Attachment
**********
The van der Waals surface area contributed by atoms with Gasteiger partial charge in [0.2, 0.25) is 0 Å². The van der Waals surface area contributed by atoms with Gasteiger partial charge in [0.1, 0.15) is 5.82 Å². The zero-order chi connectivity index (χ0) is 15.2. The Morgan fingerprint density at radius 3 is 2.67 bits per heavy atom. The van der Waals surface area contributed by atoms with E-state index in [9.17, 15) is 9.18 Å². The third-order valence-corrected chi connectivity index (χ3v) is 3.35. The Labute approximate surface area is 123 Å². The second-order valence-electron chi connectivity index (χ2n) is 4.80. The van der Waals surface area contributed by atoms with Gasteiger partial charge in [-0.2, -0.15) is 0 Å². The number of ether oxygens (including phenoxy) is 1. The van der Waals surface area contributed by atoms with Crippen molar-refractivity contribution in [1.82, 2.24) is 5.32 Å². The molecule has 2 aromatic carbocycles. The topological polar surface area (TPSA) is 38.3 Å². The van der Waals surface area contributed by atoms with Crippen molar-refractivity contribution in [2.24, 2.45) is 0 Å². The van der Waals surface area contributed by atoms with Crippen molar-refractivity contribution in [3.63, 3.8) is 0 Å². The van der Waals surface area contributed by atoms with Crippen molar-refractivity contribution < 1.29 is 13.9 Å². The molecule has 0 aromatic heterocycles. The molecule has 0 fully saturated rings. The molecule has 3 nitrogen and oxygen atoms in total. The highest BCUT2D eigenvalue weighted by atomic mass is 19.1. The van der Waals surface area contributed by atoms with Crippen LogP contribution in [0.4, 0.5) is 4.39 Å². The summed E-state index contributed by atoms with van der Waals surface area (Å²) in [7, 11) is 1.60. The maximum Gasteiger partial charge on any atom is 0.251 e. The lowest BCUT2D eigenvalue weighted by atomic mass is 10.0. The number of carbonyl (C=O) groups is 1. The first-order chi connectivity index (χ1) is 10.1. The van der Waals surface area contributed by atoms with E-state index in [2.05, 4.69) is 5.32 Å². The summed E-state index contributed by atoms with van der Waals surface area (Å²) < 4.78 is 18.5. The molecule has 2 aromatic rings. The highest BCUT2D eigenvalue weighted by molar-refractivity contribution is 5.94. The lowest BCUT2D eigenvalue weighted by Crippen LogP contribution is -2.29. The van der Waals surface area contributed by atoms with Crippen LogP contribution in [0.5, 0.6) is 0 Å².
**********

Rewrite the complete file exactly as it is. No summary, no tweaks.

The van der Waals surface area contributed by atoms with Gasteiger partial charge in [0.2, 0.25) is 0 Å². The van der Waals surface area contributed by atoms with Gasteiger partial charge in [0.1, 0.15) is 5.82 Å². The zero-order chi connectivity index (χ0) is 15.2. The Morgan fingerprint density at radius 3 is 2.67 bits per heavy atom. The van der Waals surface area contributed by atoms with E-state index in [9.17, 15) is 9.18 Å². The third-order valence-corrected chi connectivity index (χ3v) is 3.35. The Labute approximate surface area is 123 Å². The second-order valence-electron chi connectivity index (χ2n) is 4.80. The van der Waals surface area contributed by atoms with Gasteiger partial charge in [-0.2, -0.15) is 0 Å². The number of ether oxygens (including phenoxy) is 1. The van der Waals surface area contributed by atoms with Crippen molar-refractivity contribution in [1.82, 2.24) is 5.32 Å². The molecule has 2 aromatic carbocycles. The topological polar surface area (TPSA) is 38.3 Å². The van der Waals surface area contributed by atoms with Crippen molar-refractivity contribution in [2.24, 2.45) is 0 Å². The van der Waals surface area contributed by atoms with Crippen molar-refractivity contribution in [3.63, 3.8) is 0 Å². The van der Waals surface area contributed by atoms with Crippen molar-refractivity contribution < 1.29 is 13.9 Å². The molecule has 0 aromatic heterocycles. The molecule has 0 fully saturated rings. The molecule has 3 nitrogen and oxygen atoms in total. The highest BCUT2D eigenvalue weighted by atomic mass is 19.1. The van der Waals surface area contributed by atoms with Crippen LogP contribution in [0.4, 0.5) is 4.39 Å². The summed E-state index contributed by atoms with van der Waals surface area (Å²) in [7, 11) is 1.60. The maximum Gasteiger partial charge on any atom is 0.251 e. The lowest BCUT2D eigenvalue weighted by atomic mass is 10.0. The number of carbonyl (C=O) groups is 1. The first-order chi connectivity index (χ1) is 10.1. The van der Waals surface area contributed by atoms with E-state index in [2.05, 4.69) is 5.32 Å². The summed E-state index contributed by atoms with van der Waals surface area (Å²) < 4.78 is 18.5. The molecule has 2 aromatic rings. The highest BCUT2D eigenvalue weighted by molar-refractivity contribution is 5.94. The lowest BCUT2D eigenvalue weighted by Crippen LogP contribution is -2.29. The van der Waals surface area contributed by atoms with Crippen LogP contribution in [0.5, 0.6) is 0 Å².